Saturday, 4 July 2015

Film Review: Star Wars Ep III - Revenge of the Sith

Director: George Lucas
Starring: Hayden Christensen, Ewan McGregor, Natalie Portman, Kenny Baker, Anthony Daniels, Samuel L. Jackson, Frank Oz, Christopher Lee
Runtime: 140 minutes

10 years old this month, Revenge of the Sith was (at the time) the definitive conclusion to George Lucas' Star Wars saga. In conjoining the Original Trilogy and the newer, less revered Prequels, Revenge of the Sith is the strongest entry since 1983's Return of the Jedi.

And yet, it's still not great. The Star Wars magic is still missing in places. Here are my thoughts on how Episode III stands up today...

Forget Mockingjay, Deathly Hallows or Allegiant. If there is one film that warrants being split into two, it's Revenge of the Sith. The amount of narrative and character growth that George Lucas attempts to cram into this final entry borders of insanity. Where Phantom Menace has a thin plot strung across its elongated runtime, Revenge of the Sith suffers from the complete opposite.

During a breakneck 140 minutes, Lucas rushes through key plot points such as Anakin Skywalker's (Hayden Christensen) descent into the dark side, the execution and exile of the Jedi Order, Palpatine's (Ian McDiarmid) dissolution of the Senate, Obi-Wan's (Ewan McGregor) distrust of Anakin, Padme's (Natalie Portman) forbidden pregnancy, the conception of the Rebel Alliance and the deaths of two 'key' villains, Count Dooku (Christopher Lee) and General Grevious (Matthew Wood).

It's overstuffed, messy and very uneven; moments such as Anakin's betrayal of Mace Windu (Samuel L. Jackson) or his destruction of the Jedi Temple feel very rushed and contrived. I don't buy into Anakin's arc in this film at all and always feel as though his acceptance of the dark side is way too straightforward. It's almost as though Palpatine could've converted him by simply proclaiming, "Look, I have brownies, fresh out the oven!"

That's not to say the film doesn't have its moments. Amongst the chaos there are bits and pieces that jump out as being genuinely affecting or iconic. The opening shot that pans through the battle over Coruscant gives me chills. I really like how the plot picks up mid-adventure, almost like a Saturday morning cartoon.

Also, despite his motives being muddled, Anakin's march on the Temple is emotional and haunting, as is the sequence where Order 66 is carried out across the galaxy. The final lightsaber duel between Obi-Wan and Anakin is wonderfully elaborate and acrobatic. The master and the apprentice finally come to blows and it's everything we've been waiting for since The Phantom Menace - except it's all bolted onto the end of one film rather than spread across two.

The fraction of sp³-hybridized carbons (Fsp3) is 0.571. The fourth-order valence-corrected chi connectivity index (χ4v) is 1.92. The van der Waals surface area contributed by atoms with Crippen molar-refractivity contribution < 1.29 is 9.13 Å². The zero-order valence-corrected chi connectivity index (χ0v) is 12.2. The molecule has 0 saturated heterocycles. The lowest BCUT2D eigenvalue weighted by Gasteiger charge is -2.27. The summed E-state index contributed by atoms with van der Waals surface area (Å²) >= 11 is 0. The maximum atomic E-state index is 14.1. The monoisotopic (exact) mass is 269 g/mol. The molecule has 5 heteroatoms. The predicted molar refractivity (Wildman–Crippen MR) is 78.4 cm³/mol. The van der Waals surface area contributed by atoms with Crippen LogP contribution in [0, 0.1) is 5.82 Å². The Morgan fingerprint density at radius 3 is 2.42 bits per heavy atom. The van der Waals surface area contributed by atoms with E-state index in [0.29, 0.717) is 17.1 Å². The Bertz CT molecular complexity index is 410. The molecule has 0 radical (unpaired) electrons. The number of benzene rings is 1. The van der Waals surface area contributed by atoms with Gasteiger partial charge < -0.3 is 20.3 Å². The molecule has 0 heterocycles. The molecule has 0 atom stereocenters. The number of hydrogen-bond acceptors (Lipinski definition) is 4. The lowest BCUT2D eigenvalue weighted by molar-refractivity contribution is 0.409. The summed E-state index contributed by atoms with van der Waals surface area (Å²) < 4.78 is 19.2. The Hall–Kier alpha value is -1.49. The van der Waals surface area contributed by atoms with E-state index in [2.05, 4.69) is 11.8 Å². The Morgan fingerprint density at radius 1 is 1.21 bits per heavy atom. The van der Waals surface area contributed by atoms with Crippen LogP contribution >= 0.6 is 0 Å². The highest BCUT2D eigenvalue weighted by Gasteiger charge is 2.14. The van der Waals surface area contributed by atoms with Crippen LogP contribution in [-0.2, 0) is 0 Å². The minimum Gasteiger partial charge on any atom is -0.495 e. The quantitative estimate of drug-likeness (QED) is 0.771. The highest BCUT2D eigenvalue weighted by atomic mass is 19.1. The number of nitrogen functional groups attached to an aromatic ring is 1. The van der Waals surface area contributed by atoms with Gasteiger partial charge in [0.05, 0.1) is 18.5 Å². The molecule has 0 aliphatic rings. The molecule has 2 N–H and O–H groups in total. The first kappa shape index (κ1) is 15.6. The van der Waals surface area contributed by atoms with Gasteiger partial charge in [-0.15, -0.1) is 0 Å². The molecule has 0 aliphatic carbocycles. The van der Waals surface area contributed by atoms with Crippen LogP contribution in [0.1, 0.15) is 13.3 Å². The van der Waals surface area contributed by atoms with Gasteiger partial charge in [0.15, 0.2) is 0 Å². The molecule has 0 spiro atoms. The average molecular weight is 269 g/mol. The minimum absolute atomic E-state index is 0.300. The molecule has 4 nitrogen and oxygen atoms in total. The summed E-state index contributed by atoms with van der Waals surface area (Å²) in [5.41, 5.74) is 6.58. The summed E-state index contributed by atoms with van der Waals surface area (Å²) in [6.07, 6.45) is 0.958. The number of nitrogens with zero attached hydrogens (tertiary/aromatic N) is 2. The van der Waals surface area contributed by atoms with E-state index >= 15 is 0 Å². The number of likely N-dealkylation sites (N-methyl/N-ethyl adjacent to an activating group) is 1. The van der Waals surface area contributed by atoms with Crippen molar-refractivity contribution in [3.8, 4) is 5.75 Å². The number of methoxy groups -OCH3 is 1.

In terms of acting talent, it's more of the same creakiness as before. Hayden Christensen is no better here than in Attack of the Clones. It's really hard to sympathise with Anakin and his torment when Christensen can't act for shit. The same can be said for pretty everyone across the cast - and that's saying something when you have talents like Portman and Jackson onboard.

The dialogue isn't much better. Lines such as "Anakin, you're breaking my heart!" and "From my perspective the Jedi are evil!" belong in a freshman year student film or fanfic rather than the official, signed-off script. And yes, I know that this is Star Wars and not Hamlet but c'mon, cinema's most iconic series can do better - the Original Trilogy is proof of that.

Something that does satisfy in Revenge of the Sith are the visual effects. Having honed his craft on the previous two prequels, Lucas dumps the full extent of his imagination on the film and transports us to new worlds not before seen - Kashyyyk, Utapau and Mustafar to name a few. Not only that but we finally see the legendary Clone Wars committed to film - the opening sequence I mentioned earlier atop Coruscant between the clone army and General Grievous' droid fleet is a real sight to behold.

Lucas certainly presents the audience with concepts that are designed to capture our imagination - new worlds, new villains, a darker tone that doesn't shy away from death and destruction. In what should've been the definitive chapter in the series, Lucas does drop the ball on a number of occasions - but the Star Wars myth and sheer majesty of the series is enough to redeem even the most irredeemable of flaws.

The Verdict: 7.5/10

Revenge of the Sith does a decent enough job of filling in key moments of Star Wars lore given that the narrative is so rushed and muddled. Threads like the Vader's rise to power feel very forced (pun intended) but the parts it does get right go some way to evening out the film.


  1. I agree with just about everything you said, here. And I still like it better than Return of the Jedi. F'in Ewoks.

    1. There was a time when I thought the same, but I think ROTJ edges it for me now :)

  2. The biggest issue with this film is its predictability. Sure, we knew the end game from the beginning of Ep. 1, but we only had one bookend. And, while the opportunities for surprise narrowed a bit in Ep. 2, we didn't exactly know where it would leave us. Regardless of where Ep. 2 ended, we would have been able to predict the events of Ep. 3. So, why not pack some of that Ep. 3 drama into Ep. 2. You hit the nail on the head, here!

    1. Thanks mate! I've never really thought of it that way! :)



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